Posted in Family, Faith and Fitness, Parenting/Running/Pets, siblings

regret

It was the day I was working inside a 4th-grade classroom when the lead teacher was talking about emotions that I thought about the word regret. “It can be one of the most difficult emotions to experience,” she said. The nine-year-olds shared what they saw as regrets in their lives, so far. “I wish I would have talked to my grandfather more before he died,” said one wide-eyed boy. “I regret forgetting my dollar for ice cream day at lunch,” said another.

R-E-G-R-E-T. Six simple letters strung together to make up one of the trickiest feelings to well, FEEL. Some of our top regrets typically pertain to education, career, love, parenting, finance, health, spirituality and hobbies or lack thereof.

But alas, there are ways to avoid the sinking feeling clinging to regret.

  1.  Don’t story top. Listen first. Take the time to really hear the people you’re with and if the moment presents itself, take your turn. Many times when we think we’re listening, we’re really sifting through of our matching files poising ourselves to jump in and add to the conversation.
  2. Let your kids problem-solve. When the wrestling match is taking place on the living room floor or the study guide is left at home, give them time to come up with a solution before jumping in with yours. You’ll regret solving it for them.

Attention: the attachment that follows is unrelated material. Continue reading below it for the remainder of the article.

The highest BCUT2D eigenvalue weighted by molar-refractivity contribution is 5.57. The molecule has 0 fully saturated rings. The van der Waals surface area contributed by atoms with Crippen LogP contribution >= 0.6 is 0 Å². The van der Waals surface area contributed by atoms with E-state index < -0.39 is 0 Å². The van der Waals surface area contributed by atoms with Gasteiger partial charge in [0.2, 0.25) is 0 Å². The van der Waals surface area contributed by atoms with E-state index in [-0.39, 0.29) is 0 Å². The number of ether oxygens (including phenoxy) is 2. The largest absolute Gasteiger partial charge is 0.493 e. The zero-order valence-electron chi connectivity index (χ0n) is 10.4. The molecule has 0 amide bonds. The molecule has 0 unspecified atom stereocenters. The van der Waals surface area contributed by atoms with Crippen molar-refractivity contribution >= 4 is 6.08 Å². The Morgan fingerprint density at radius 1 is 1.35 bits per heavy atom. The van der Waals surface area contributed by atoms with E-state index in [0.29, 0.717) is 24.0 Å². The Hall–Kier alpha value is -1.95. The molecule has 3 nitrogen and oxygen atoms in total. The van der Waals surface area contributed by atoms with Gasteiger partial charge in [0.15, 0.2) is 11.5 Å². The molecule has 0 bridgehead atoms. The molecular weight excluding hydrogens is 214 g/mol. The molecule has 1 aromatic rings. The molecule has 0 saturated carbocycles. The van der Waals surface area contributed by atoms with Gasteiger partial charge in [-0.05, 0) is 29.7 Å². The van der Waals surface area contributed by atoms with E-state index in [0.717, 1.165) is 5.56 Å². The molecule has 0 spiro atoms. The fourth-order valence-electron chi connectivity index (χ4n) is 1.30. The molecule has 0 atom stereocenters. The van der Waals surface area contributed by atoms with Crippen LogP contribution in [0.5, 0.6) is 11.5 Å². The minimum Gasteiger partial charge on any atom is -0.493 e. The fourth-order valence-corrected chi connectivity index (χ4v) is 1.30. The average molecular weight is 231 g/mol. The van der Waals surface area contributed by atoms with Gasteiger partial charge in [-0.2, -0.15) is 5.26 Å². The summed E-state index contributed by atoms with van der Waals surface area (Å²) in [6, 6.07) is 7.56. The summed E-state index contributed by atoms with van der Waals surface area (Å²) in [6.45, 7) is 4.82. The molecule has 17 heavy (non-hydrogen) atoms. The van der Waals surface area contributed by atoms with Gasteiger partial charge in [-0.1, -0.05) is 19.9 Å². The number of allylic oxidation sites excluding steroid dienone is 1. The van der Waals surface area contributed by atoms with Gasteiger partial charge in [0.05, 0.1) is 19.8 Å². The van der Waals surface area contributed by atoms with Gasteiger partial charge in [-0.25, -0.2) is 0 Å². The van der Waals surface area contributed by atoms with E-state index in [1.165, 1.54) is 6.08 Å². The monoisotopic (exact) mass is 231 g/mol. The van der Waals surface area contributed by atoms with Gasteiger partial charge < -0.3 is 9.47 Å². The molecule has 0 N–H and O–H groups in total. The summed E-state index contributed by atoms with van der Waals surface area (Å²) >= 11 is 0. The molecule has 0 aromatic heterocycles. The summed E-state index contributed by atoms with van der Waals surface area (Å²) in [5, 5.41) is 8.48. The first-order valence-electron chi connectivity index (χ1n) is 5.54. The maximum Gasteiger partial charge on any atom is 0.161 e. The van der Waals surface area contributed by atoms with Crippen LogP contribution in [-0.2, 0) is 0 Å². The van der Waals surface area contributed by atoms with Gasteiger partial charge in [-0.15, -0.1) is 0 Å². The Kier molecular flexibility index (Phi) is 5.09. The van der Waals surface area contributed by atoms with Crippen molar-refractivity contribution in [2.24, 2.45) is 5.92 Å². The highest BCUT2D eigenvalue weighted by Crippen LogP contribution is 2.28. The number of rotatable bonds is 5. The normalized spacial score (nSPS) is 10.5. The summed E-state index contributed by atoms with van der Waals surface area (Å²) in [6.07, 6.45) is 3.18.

3. Avoid the green-eyed-monster. Stan and Jan Berenstain said it best in another of their lesson packed books, The Berenstain Bears and the Green-Eyed Monster 
    Sister tried really hard to be happy for Brother as he opened his gifts “…besides, she wasn’t interested in aluminum bats…anyway.” Comparing sparks regret. Don’t fall for it. Your car is good enough, your home is good enough and you are too. Celebrate you and yours.
  4. Take time for each other. This one is time-sensitive. So do it now.

The bottom line, feel good about your choices. I know some days we pour our buckets full of things we PRAY we’ll have the chutzpah to risk. It’s the other days when we hope all of our regrets are sitting in a bucket with a hole in it, dear Liza.

Here are some great thoughts by Brené Brown on regret that are worth sharing:

I’ve found regret to be one of the most powerful emotional reminders that change and growth are necessary. In fact, I’ve come to believe that regret is a kind of package deal: A function of empathy, it’s a call to courage and a path toward wisdom.

Like all emotions, regret can be used constructively or destructively, but the wholesale dismissal of regret is wrongheaded and dangerous. “No regrets” doesn’t mean living with courage, it means living without reflection.

To live without regret is to believe you have nothing to learn, no amends to make, and no opportunity to be braver with your life. I’m not suggesting that we have to live with regret, but I do think it’s important to allow ourselves to experience and feel it.

One of the truest things I’ve ever heard about regret came from George Saunders’s 2013 commencement address at Syracuse University. He said, “What I regret most in my life are failures of kindness. Those moments when another human being was there, in front of me, suffering, and I responded . . . sensibly. Reservedly. Mildly.”

 

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